Why you should care

Because this lesser-known civil rights leader helped lay the groundwork.

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A good 10 years before the landmark Brown v. Board of Education school desegregation case, the Supreme Court in 1944 struck down another pernicious plank of formalized racism: the whites-only primary election. In response, South Carolina became a center of African-American political activism — with the first Black-led splinter challenge to the Democratic Party and the first major Black candidate for statewide office in the South since Reconstruction.

Osceola McKaine is hardly a household name, and South Carolina doesn’t hold the same place in civil rights lore of its Deep South neighbors, but the worldly native of Sumter helped pave the way. As he hit the campaign trail, it was outlandish for McKaine to label the nascent civil rights movement “the third American revolution” (the Civil War being the second), but his words proved prescient.

Osceola McKaine

Osceola McKaine (third from right) with the staff of his nightclub in Ghent, Belgium, in the 1930s.

Source Public Domain

Born in 1892, McKaine was eager to ditch the city of a few thousand souls, and left home at age 16 to travel. A merchant ship took him from Savannah to Latin America to Boston. The Army took him to the Philippines, Mexico and then to France during World War I. McKaine made lieutenant and found fuel for his future activism. “They found more acceptance among the French,” University of South Carolina history professor Patricia Sullivan says of McKaine and his fellow Buffalo Soldiers in the all-Black units. “Their treatment in the armed services radicalized a number of them.”

Led by Blacks but open to liberal whites, the new party posed a real challenge to the political structure.

McKaine returned to New York amid the Harlem Renaissance and got to work on civil rights activism, but he wasn’t there long. “Ossie was always a proud, nonconforming person and he just got tired trying to buck Jim Crow all the time, so he looked to Europe,” McKaine’s half brother, Ansley Abraham, said in a 1991 South Carolina Historical Society article by scholar Miles Richards. McKaine wound up in Ghent, Belgium, where he opened a popular nightclub called Mac’s Place. McKaine, who spoke four languages, was able to own a business with white employees — unthinkable in South Carolina at that time — and he built a good life. But when Adolf Hitler invaded, McKaine returned to the U.S. After more than three decades away, he landed back in Sumter.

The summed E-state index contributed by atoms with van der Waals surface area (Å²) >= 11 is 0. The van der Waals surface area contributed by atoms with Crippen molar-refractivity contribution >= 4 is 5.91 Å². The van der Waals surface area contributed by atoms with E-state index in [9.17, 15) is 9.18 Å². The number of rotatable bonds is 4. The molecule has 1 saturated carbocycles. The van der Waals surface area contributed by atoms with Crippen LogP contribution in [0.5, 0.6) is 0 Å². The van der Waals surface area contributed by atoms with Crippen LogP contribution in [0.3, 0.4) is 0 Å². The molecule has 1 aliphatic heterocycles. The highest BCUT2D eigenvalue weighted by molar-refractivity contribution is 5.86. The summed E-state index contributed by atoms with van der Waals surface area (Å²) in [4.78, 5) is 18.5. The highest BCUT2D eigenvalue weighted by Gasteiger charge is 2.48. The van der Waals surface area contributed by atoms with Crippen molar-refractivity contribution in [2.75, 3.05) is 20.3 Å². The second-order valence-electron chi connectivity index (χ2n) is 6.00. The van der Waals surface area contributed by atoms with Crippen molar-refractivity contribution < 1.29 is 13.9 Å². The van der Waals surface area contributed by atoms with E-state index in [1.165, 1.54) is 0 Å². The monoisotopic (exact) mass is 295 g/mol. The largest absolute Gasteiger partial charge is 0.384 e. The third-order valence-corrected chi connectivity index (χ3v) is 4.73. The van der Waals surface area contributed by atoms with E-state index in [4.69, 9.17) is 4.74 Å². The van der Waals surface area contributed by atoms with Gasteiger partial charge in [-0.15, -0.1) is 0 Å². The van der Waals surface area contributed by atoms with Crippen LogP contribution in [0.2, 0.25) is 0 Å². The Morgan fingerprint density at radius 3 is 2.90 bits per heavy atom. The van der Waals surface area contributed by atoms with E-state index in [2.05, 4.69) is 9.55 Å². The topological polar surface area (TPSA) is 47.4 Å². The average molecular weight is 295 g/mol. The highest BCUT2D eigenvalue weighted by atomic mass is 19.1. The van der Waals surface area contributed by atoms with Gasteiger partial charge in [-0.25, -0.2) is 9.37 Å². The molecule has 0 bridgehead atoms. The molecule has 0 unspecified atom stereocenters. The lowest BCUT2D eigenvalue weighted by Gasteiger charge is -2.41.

He picked up his activism once again, working on a campaign with the NAACP to push for pay equity between Black and white teachers. McKaine traveled across the state to survey teachers and to build a legal defense fund. So when the all-white primary was struck down in 1944, he and fellow activists like John Henry McCray — the publisher of influential Black newspaper Lighthouse and Informer — were ready for the fight. When legislators moved to keep the white primary by making the Democratic Party a private club, McKaine and his colleagues took a novel step: They formed the Progressive Democratic Party.

Led by Blacks but open to liberal whites, the new party posed a real challenge to the political structure. The GOP’s Abraham Lincoln–era grip on Blacks was waning, thanks to Franklin Delano Roosevelt’s New Deal, and all of a sudden the African-American vote was important to Democrats. At the 1944 Democratic National Convention in Chicago, the Progressive Democrats demanded to be seated in place of South Carolina’s official delegation. They were excluded on a technicality as national Democrats feared a Southern walkout. It was a prelude to the Mississippi Freedom Democratic Party 20 years later and the racial split that would reshape America’s party politics in the ensuing decades.

That fall, McKaine ran for Senate under the PDP banner. He had little chance, and he knew it, against sitting governor Olin Johnston, whose Democratic primary win meant the general election was but a coronation. But McKaine hit the stump, aiming to broaden the Progressive Democratic base to include poor whites, whom he argued faced the same structural discrimination as Blacks. Officially, he won only 3,214 votes, a fraction of Johnston’s, but fraud and repression likely kept the numbers down. The more important numbers for the long run? Black voter registration jumped from 3,500 to 50,000 in the 1940s, thanks to McKaine and other PDP activists, Sullivan says, who were “on the ground organizing, making people feel change is possible.”

After the campaign, McKaine helped on voter-registration drives for a couple of years before returning to postwar Belgium to try and revive his business in Ghent, where he died in 1955.

But for South Carolina, McKaine had planted a flag for Black leaders to come. Still, it would be another 70 years after McKaine’s run before a Black candidate from the South won a U.S. Senate election: Republican Tim Scott pulled it off in 2014.

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